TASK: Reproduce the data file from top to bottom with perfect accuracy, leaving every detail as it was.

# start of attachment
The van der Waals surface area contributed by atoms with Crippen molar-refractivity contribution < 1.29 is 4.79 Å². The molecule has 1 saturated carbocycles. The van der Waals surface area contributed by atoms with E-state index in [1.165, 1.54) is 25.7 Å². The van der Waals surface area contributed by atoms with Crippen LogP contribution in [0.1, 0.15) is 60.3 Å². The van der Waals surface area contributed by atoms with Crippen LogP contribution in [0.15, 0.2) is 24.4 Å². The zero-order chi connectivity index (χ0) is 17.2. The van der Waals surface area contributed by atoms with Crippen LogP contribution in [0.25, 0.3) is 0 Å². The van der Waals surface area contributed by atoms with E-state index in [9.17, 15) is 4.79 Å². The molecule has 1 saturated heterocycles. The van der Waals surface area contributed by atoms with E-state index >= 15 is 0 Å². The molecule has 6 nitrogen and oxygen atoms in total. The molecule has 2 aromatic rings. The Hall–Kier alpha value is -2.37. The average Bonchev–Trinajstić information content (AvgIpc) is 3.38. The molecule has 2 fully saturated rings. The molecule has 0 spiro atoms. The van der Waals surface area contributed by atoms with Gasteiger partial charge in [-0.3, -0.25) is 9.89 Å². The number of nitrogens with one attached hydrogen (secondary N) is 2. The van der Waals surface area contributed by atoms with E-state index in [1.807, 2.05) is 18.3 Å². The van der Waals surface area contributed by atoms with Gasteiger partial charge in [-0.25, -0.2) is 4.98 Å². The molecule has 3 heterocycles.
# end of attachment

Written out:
The van der Waals surface area contributed by atoms with Crippen molar-refractivity contribution < 1.29 is 4.79 Å². The molecule has 1 saturated carbocycles. The van der Waals surface area contributed by atoms with E-state index in [1.165, 1.54) is 25.7 Å². The van der Waals surface area contributed by atoms with Crippen LogP contribution in [0.1, 0.15) is 60.3 Å². The van der Waals surface area contributed by atoms with Crippen LogP contribution in [0.15, 0.2) is 24.4 Å². The zero-order chi connectivity index (χ0) is 17.2. The van der Waals surface area contributed by atoms with Crippen LogP contribution in [0.25, 0.3) is 0 Å². The van der Waals surface area contributed by atoms with E-state index in [9.17, 15) is 4.79 Å². The molecule has 1 saturated heterocycles. The van der Waals surface area contributed by atoms with E-state index >= 15 is 0 Å². The molecule has 6 nitrogen and oxygen atoms in total. The molecule has 2 aromatic rings. The Hall–Kier alpha value is -2.37. The average Bonchev–Trinajstić information content (AvgIpc) is 3.38. The molecule has 2 fully saturated rings. The molecule has 0 spiro atoms. The van der Waals surface area contributed by atoms with Gasteiger partial charge in [-0.3, -0.25) is 9.89 Å². The number of nitrogens with one attached hydrogen (secondary N) is 2. The van der Waals surface area contributed by atoms with E-state index in [1.807, 2.05) is 18.3 Å². The van der Waals surface area contributed by atoms with Gasteiger partial charge in [-0.25, -0.2) is 4.98 Å². The molecule has 3 heterocycles.